This article is about how I took the principles of the emerging MOJO (mobile journalism) movement and successfully applied them to a new teaching job. I have tried to keep things short while providing enough detail to encourage like-minded people to do something similar. If I have missed anything please get in touch.
In September 2016 I had the pleasure of returning to teach at Durrington High School in West Sussex. In the decade since i'd last worked there Sue Marooney and the team had accomplished some impressive educational feats - year on year incremental improvements across the board making it a place that both teachers and students seek out. I had the strong sense that I was participating in a teaching culture that punched well above it's weight.
The MOJO movement
Glen Mulcahy and Marc Blank-Settle are two key figures encouraging traditional news and journalism institutions across the world to embrace the mobile phone revolution in their approach to producing broadcast materials. While there are tons of different approaches, the general idea is for news teams to embrace a lighter (more mobile) tech footprint while retaining excellent standards.
My interest in this kicked off through the documentary work I had been doing exploring worldviews while teaching Religious Studies at another school. While I have a 'serious' film kit with a combination of fluffy obtrusive pro-microphones, these are cumbersome and require a certain amount of inflexibility. With this new approach to capturing material my equipment can be with me all of the time and deployed within ten minutes. I have provided some equipment/software details at the end to save boring some people senseless. I love you Fiona.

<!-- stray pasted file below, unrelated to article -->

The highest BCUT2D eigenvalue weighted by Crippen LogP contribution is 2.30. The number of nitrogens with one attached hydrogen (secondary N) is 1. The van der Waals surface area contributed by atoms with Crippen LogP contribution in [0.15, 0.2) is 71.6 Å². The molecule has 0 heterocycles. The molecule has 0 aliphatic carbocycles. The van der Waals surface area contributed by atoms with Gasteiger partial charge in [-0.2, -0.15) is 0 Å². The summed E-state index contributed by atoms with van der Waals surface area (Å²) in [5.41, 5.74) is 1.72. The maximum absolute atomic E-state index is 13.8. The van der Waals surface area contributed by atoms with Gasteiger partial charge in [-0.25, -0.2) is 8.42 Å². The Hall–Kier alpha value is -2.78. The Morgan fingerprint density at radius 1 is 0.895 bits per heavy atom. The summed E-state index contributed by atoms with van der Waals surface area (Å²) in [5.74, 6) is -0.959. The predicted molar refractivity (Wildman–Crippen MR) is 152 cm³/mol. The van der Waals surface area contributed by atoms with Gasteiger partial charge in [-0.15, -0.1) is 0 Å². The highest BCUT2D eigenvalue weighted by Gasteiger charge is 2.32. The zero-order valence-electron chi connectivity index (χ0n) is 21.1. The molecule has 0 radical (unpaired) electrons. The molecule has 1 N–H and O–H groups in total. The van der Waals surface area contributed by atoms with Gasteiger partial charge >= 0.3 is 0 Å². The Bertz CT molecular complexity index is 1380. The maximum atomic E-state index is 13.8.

After successfully trialling this new approach, Shaun Allison encouraged me to step out further and explore teaching practice across the school community. To date I have completed 23 'episodes' of #TeachingTalk that would have been virtually impossible without the flexibility provided by the MOJO set-up.
What was the value of #TeachingTalk?
From a purely non-tech point of view there is tremendous value in making time to be open about your teaching and thinking. It breaks down the possibility of arrogant blind-spots and strengthens others who may have similar struggles. Andy Tharby explains here why choosing to talk is a healthy option for overworked conscientious teachers:
From a personal (more technically-minded) perspective, I think there are some terrific advantages to this project:
- people (and their professionalism) are powerfully affirmed - I often felt that my interviewees were sharing important ideas and insights that are really worth hearing about